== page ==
Carnegie Mellon University

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FRC Seminar: Daniel Loret de Mola Lemus
Slip Control on Extreme Slopes for a Rover with Plowing Capability

Daniel Loret de Mola Lemus
Masters Student, Carnegie Mellon University

May 22, 2013, 1:00-2:00 PM, GHC 2109

Recent efforts in planetary robotic exploration aim toward craters, skylights, and other depressions with challenging terrain conditions. The access to such places requires traversing on extreme slopes where high levels of slip greatly hamper rover mobility and control. To successfully reach valuable targets such as water ice and mineral outcrops in these locations, slip must be promptly arrested. The work presented here develops an automatic system for a plowing-capable rover that controls slip during descent on steep unconsolidated slopes.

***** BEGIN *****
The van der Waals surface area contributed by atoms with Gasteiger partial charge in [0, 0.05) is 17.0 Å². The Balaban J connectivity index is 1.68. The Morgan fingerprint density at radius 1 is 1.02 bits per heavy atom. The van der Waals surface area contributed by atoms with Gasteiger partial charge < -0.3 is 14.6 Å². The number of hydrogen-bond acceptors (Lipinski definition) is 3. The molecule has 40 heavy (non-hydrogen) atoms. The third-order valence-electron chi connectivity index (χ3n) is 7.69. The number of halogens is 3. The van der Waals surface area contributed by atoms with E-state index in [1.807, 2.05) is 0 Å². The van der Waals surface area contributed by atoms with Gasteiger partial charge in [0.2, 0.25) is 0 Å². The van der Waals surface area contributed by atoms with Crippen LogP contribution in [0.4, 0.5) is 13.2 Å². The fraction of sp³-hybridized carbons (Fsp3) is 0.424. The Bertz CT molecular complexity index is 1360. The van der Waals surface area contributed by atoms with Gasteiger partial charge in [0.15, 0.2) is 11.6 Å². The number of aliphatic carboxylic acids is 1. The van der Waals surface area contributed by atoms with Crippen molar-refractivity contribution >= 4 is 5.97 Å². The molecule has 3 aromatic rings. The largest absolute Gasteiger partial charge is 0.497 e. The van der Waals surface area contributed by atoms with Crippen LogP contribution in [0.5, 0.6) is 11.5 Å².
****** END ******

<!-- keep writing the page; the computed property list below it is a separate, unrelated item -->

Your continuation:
The slip control system is implemented around the robot’s plow, and has two main components: a slip estimation subsystem and the slip controller. Slip estimation is performed through a visual odometry algorithm based on monocular optical flow. Two approaches were explored for the slip controller: PID and fuzzy logic control. The design of the controllers was aided by a model of the rover-terrain system formulated specifically for this purpose.

Field testing was carried out on conditions relevant to lunar crater exploration. The experimental results showed that the control system is able to keep slip to a minimum for different commanded vehicle speeds and slopes as steep as 31°. As a consequence, this work expands current rover mobility and control capabilities by enabling precise descent on steep slopes of unconsolidated material.

Speaker Biography

Daniel is a Masters student at the Robotics Institute working on controlled rover descent of lunar craters. He has a Bachelors degree in Mechatronics Engineering.